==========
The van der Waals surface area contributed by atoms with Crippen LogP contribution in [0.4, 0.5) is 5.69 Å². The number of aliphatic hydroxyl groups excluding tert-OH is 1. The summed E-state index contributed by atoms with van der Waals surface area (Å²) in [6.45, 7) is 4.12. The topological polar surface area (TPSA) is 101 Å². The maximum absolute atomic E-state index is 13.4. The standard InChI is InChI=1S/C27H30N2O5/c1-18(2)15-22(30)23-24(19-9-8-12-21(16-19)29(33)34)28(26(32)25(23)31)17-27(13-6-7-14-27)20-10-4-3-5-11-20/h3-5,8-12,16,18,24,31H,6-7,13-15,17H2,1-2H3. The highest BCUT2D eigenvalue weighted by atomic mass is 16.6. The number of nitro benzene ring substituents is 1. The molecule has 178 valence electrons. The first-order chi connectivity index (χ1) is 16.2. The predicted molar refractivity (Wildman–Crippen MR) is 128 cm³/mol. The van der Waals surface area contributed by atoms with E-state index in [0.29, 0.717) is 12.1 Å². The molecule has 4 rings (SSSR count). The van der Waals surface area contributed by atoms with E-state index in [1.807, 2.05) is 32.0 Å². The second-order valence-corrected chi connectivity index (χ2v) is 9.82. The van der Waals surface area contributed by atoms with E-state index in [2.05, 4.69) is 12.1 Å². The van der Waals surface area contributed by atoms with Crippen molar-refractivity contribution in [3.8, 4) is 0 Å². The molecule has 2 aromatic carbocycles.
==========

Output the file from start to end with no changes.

The van der Waals surface area contributed by atoms with Crippen LogP contribution in [0.4, 0.5) is 5.69 Å². The number of aliphatic hydroxyl groups excluding tert-OH is 1. The summed E-state index contributed by atoms with van der Waals surface area (Å²) in [6.45, 7) is 4.12. The topological polar surface area (TPSA) is 101 Å². The maximum absolute atomic E-state index is 13.4. The standard InChI is InChI=1S/C27H30N2O5/c1-18(2)15-22(30)23-24(19-9-8-12-21(16-19)29(33)34)28(26(32)25(23)31)17-27(13-6-7-14-27)20-10-4-3-5-11-20/h3-5,8-12,16,18,24,31H,6-7,13-15,17H2,1-2H3. The highest BCUT2D eigenvalue weighted by atomic mass is 16.6. The number of nitro benzene ring substituents is 1. The molecule has 178 valence electrons. The first-order chi connectivity index (χ1) is 16.2. The predicted molar refractivity (Wildman–Crippen MR) is 128 cm³/mol. The van der Waals surface area contributed by atoms with E-state index in [0.29, 0.717) is 12.1 Å². The molecule has 4 rings (SSSR count). The van der Waals surface area contributed by atoms with E-state index in [1.807, 2.05) is 32.0 Å². The second-order valence-corrected chi connectivity index (χ2v) is 9.82. The van der Waals surface area contributed by atoms with E-state index in [2.05, 4.69) is 12.1 Å². The van der Waals surface area contributed by atoms with Crippen molar-refractivity contribution in [3.8, 4) is 0 Å². The molecule has 2 aromatic carbocycles.